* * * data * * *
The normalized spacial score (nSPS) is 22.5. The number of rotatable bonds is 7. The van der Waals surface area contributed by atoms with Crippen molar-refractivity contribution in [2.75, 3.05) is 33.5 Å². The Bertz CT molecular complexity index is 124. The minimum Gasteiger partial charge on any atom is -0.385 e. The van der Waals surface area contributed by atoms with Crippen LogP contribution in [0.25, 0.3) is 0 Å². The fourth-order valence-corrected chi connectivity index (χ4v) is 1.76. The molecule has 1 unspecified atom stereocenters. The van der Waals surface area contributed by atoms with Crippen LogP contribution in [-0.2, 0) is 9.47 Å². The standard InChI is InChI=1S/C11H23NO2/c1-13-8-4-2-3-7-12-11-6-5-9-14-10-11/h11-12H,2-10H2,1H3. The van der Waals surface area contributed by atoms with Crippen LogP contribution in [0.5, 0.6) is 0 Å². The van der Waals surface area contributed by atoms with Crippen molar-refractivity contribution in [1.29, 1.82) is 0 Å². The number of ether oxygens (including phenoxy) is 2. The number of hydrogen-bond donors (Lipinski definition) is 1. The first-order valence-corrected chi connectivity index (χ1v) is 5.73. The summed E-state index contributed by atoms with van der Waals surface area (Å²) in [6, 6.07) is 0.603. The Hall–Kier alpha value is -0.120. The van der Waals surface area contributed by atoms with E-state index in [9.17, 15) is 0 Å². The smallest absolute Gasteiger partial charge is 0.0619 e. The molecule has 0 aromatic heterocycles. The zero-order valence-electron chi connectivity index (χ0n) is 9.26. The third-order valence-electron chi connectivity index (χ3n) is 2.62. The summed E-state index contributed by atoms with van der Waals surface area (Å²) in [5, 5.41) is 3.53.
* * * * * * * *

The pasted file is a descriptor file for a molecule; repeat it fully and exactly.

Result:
The normalized spacial score (nSPS) is 22.5. The number of rotatable bonds is 7. The van der Waals surface area contributed by atoms with Crippen molar-refractivity contribution in [2.75, 3.05) is 33.5 Å². The Bertz CT molecular complexity index is 124. The minimum Gasteiger partial charge on any atom is -0.385 e. The van der Waals surface area contributed by atoms with Crippen LogP contribution in [0.25, 0.3) is 0 Å². The fourth-order valence-corrected chi connectivity index (χ4v) is 1.76. The molecule has 1 unspecified atom stereocenters. The van der Waals surface area contributed by atoms with Crippen LogP contribution in [-0.2, 0) is 9.47 Å². The standard InChI is InChI=1S/C11H23NO2/c1-13-8-4-2-3-7-12-11-6-5-9-14-10-11/h11-12H,2-10H2,1H3. The van der Waals surface area contributed by atoms with Crippen LogP contribution in [0.5, 0.6) is 0 Å². The van der Waals surface area contributed by atoms with Crippen molar-refractivity contribution in [1.29, 1.82) is 0 Å². The number of ether oxygens (including phenoxy) is 2. The number of hydrogen-bond donors (Lipinski definition) is 1. The first-order valence-corrected chi connectivity index (χ1v) is 5.73. The summed E-state index contributed by atoms with van der Waals surface area (Å²) in [6, 6.07) is 0.603. The Hall–Kier alpha value is -0.120. The van der Waals surface area contributed by atoms with E-state index in [9.17, 15) is 0 Å². The smallest absolute Gasteiger partial charge is 0.0619 e. The molecule has 0 aromatic heterocycles. The zero-order valence-electron chi connectivity index (χ0n) is 9.26. The third-order valence-electron chi connectivity index (χ3n) is 2.62. The summed E-state index contributed by atoms with van der Waals surface area (Å²) in [5, 5.41) is 3.53.